FIGS. 11A-11B are perspective views of another embodiment of a spinous process device according to certain aspects of this disclosure.

FIGS. 12A-12C are perspective views of another embodiment of a spinous process device according to certain aspects of this disclosure.

FIG. 12D illustrates an installation tool adapted for use with the devices of FIGS. 12A-12C.

FIGS. 13A-13B are perspective views of another embodiment of a spinous process device according to certain aspects of this disclosure.

FIGS. 14A-14B are perspective views of another embodiment of a spinous process device according to certain aspects of this disclosure.

FIGS. 15A-15C are perspective views of another embodiment of a spinous process device according to certain aspects of this disclosure.

FIGS. 16A-16C are perspective views of another embodiment of a spinous process device according to certain aspects of this disclosure.

FIGS. 17A-17B are perspective views of another embodiment of a spinous process element according to certain aspects of this disclosure.

FIGS. 18A-18B are perspective views of the spinous process device formed from two of the elements of FIGS. 17A-17B according to certain aspects of this disclosure.

FIG. 19 illustrates an exemplary embodiment of an installation tool adapted for use with the devices of FIGS. 18A-18B according to certain aspects of this disclosure.

FIG. 20 illustrates another embodiment of an installation tool adapted for use with the device of FIGS. 18A-18B according to certain aspects of this disclosure.

FIGS. 21A-21B illustrate another embodiment of the installation tool of FIG. 20 according to certain aspects of this disclosure.

DETAILED DESCRIPTION

The following description discloses embodiments of a spinous process device that provides an adjustable spacer between the spinous processes of adjacent vertebrae as well as clamping the two spinous processes between two plates so as to immobilize the vertebrae.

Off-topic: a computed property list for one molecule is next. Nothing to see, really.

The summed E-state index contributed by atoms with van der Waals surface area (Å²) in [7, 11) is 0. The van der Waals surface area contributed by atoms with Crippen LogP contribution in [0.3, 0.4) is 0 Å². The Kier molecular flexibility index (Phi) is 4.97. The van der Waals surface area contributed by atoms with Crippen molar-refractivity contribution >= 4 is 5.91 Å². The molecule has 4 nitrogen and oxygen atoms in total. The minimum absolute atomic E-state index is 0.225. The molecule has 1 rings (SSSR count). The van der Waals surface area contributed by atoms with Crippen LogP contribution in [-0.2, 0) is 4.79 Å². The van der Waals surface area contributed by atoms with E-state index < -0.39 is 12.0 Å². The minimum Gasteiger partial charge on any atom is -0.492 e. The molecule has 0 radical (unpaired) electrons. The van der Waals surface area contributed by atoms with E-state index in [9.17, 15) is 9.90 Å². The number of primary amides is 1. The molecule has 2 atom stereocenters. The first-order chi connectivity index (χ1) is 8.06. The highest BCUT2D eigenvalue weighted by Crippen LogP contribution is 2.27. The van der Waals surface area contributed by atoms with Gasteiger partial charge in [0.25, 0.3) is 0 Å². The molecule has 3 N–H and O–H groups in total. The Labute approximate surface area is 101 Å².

The disclosed system provides a spinous process device with an adjustable spacing capability. The device can be installed when there is a narrow gap between adjacent spinous processes and expanded after the spinous processes are separated to the desired positions. The result is a single device that can both provide an adjustable amount of spacing between spinous processes and then clamp the spinous processes in place.

In the following detailed description, numerous specific details are set forth to provide a full understanding of the present disclosure. It will be apparent, however, to one ordinarily skilled in the art that embodiments of the present disclosure may be practiced without some of the specific details. In other instances, well-known structures and techniques have not been shown in detail so as not to obscure the disclosure.

In the following detailed description, the phrase “continuously adjustable” means that adjustment can be made to any point within a range of adjustment rather than being restricted to selection from a set of discrete separate alternatives. For example, the relative orientation of two toothed gears engaged with each other is not continuously adjustable as the engagement of the gears must shift in increments of a full tooth. As a second example, the position of a coin lying flat on a flat horizontal tabletop can be continuously adjusted by any distance, small or large, within the bounds of the tabletop.

In the following detailed description, the term “translation” and similar terms mean movement of an item in one or more of the three spatial dimensions without rotation of the item.

In the following detailed description, the term “distraction” and similar terms mean separation of two items.

In the following detailed description, the phrase “clamping feature” means a mechanism or component that is capable of immobilizing one or more secondary elements in both translation and rotation with respect to a primary element. A clamping feature may also be referred to herein as a “locking feature” and the terms “clamp” and “lock” and the like are considered equivalent herein. A clamping feature may have a “free” or “unlocked” configuration that allows one or more of the secondary elements to move with respect to the primary element, and may also have a “clamped” or “locked” configuration wherein the secondary elements immobilize one or more secondary elements in both translation and rotation with respect to a primary element. Use of any of the terms “activating,” “actuating,” “locking,” and the like with respect to a clamping feature means changing the configuration of the clamping feature to the locked configuration, and use of any of the terms “deactivating,” “unlocking,” “releasing,” and the like with respect to the clamping feature means changing the configuration of the clamping feature to the unlocked configuration. Use of the phrase “moving between” and the like with respect to a clamping feature means changing the configuration of the clamping feature from one of the locked and unlocked configurations to the other of the locked and unlocked configurations.